The filling of the reservoir

Chapter 28

Good Monday Morning to this week 27 of 2020 

The Nile River, the longest river in the world, called the father of African rivers. It rises south of the Equator and flows northward through northeastern Africa to drain into the Mediterranean Sea. It has a length of about 6,650km.  Its most distant source is the Kagera River in Burundi. The fact that the Nile, unlike other great rivers known to them flowed from the south northward and was in flood at the warmest time of the year was an unsolved mystery to the ancient Egyptians and Greeks.

Now comes an immensely bold but also problematic project to change history.
The Grand Ethiopian Renaissance Dam is a gravity dam on the Blue Nile River in Ethiopia that has been under construction since 2011, about 15 km east of the border with Sudan. The dam will be the largest hydroelectric power plant in Africa when completed. The filling of the reservoir is scheduled to begin in July 2020. Once completed, the reservoir could take anywhere between 5 and 15 years to fill with water. A decade of arduous talks involving the two downstream countries, Egypt and Sudan, and upstream Ethiopia have reached a deadlock with Egypt,  which is almost entirely dependent on the Nile for its freshwater supplies. So now each country have built their own dam trying to control the river, be it the Assuan of Egypt, the Merowe dam of Sudan, and now the GERD of Ethiopia.

Speaking of the Nile:

The life of Moses had a very moving start in connection with the Nile:
Now the daughter of Pharaoh came down to bathe at the river, while her young women walked beside the river she saw the basket among the reeds and sent her servant woman, and she took it.

or later:
Moses and Aaron did as the Lord commanded. In the sight of Pharaoh and in the sight of his servants he lifted up the staff and struck the water in the Nile, and all the water in the Nile turned into blood.

or even later
And all the Egyptians dug along the Nile for water to drink, for they could not drink the water of the Nile.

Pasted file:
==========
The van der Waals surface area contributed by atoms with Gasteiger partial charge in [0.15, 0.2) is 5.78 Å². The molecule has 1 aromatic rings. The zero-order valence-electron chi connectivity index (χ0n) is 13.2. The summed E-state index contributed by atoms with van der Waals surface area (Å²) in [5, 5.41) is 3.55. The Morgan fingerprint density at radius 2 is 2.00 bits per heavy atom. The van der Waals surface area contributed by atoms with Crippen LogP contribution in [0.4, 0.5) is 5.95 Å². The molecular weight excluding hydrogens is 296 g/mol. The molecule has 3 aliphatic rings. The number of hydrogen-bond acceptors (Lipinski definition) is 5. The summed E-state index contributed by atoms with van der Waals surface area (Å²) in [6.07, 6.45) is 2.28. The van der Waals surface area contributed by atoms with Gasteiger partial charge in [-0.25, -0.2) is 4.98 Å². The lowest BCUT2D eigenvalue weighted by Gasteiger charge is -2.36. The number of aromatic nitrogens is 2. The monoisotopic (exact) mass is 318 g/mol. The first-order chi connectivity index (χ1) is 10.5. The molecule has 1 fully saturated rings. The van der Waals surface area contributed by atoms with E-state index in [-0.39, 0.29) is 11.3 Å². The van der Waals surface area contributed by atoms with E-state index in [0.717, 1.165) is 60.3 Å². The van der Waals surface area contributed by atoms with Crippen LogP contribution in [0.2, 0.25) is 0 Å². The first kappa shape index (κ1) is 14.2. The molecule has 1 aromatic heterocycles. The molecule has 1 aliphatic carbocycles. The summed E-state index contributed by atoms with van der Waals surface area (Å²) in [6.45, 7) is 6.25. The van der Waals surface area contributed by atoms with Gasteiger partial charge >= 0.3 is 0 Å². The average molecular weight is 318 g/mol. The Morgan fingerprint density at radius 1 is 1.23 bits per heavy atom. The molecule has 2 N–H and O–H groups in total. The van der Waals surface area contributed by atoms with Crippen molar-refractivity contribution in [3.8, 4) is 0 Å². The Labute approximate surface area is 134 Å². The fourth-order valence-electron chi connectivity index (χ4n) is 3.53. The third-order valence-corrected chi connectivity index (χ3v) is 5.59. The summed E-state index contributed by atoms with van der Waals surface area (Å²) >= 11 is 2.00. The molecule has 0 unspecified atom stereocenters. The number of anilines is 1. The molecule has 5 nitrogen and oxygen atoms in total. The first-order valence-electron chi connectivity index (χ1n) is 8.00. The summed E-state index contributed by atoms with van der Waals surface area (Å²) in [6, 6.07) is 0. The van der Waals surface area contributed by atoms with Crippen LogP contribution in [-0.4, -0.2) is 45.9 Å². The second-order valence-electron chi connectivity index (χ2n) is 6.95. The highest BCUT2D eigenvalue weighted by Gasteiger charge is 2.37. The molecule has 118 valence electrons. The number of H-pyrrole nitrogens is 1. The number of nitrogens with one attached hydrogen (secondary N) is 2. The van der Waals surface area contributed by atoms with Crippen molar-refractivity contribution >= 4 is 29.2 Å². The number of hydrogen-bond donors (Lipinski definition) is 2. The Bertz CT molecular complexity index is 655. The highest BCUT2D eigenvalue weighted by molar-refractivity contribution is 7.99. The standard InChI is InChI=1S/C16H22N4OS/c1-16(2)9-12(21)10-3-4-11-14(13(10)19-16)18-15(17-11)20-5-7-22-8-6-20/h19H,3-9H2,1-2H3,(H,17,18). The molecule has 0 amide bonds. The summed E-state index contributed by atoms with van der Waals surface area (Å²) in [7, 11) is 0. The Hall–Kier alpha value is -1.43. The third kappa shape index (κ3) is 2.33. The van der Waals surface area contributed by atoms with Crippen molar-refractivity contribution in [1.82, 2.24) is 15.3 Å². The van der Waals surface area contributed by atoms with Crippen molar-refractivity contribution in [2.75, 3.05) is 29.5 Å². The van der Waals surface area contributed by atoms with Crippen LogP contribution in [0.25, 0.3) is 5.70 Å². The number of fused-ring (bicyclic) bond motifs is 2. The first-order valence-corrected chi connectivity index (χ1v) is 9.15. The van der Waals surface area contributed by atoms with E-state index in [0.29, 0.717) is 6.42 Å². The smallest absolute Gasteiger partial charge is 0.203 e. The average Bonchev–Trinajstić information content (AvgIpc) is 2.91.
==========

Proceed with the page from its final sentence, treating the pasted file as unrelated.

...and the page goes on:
then came the lamentations from Isaiah 19.5-8
And the waters of the sea will be dried up, and the river will be dry and parched, and its canals will become foul, and the branches of Egypt’s Nile will diminish and dry up, reeds and rushes will rot away. There will be bare places by the Nile, on the brink of the Nile, and all that is sown by the Nile will be parched, will be driven away, and will be no more. The fishermen will mourn and lament, all who cast a hook in the Nile; and they will languish who spread nets on the water.

or Jeremiah 46.7
Who is this, rising like the Nile, like rivers whose waters surge?

Of course all over the region, there is endless history to the Nile!
The Nile begins in minuteness but ends in magnificence. C.C. Colton

Egypt! from whose tombs arose forgotten Pharaohs While the dark shades of forty ages stood like startled giants by Nile’s famous flood. L Byron

Back to the famous vers of Jeremiah used as a promise over so many lives  might just have the same relevance then as today:

He is like a tree planted by water, that sends out its roots by the stream, and does not fear when heat comes, for its leaves remain green, and is not anxious in the year of drought, for it does not cease to bear fruit.

Taken for this week, this “water-mass” or “river of light”,  “river that will shine”,  speaks of a creator that is here to stay in the long run. He planned and created something unbelievable and incredibly enduring and outlasting wars, famines, kings, rulers, and even all the attempts to control the waters.

This creator is in control over your life, your situation.

Wishing you a blessed week!
Philemon

 

 

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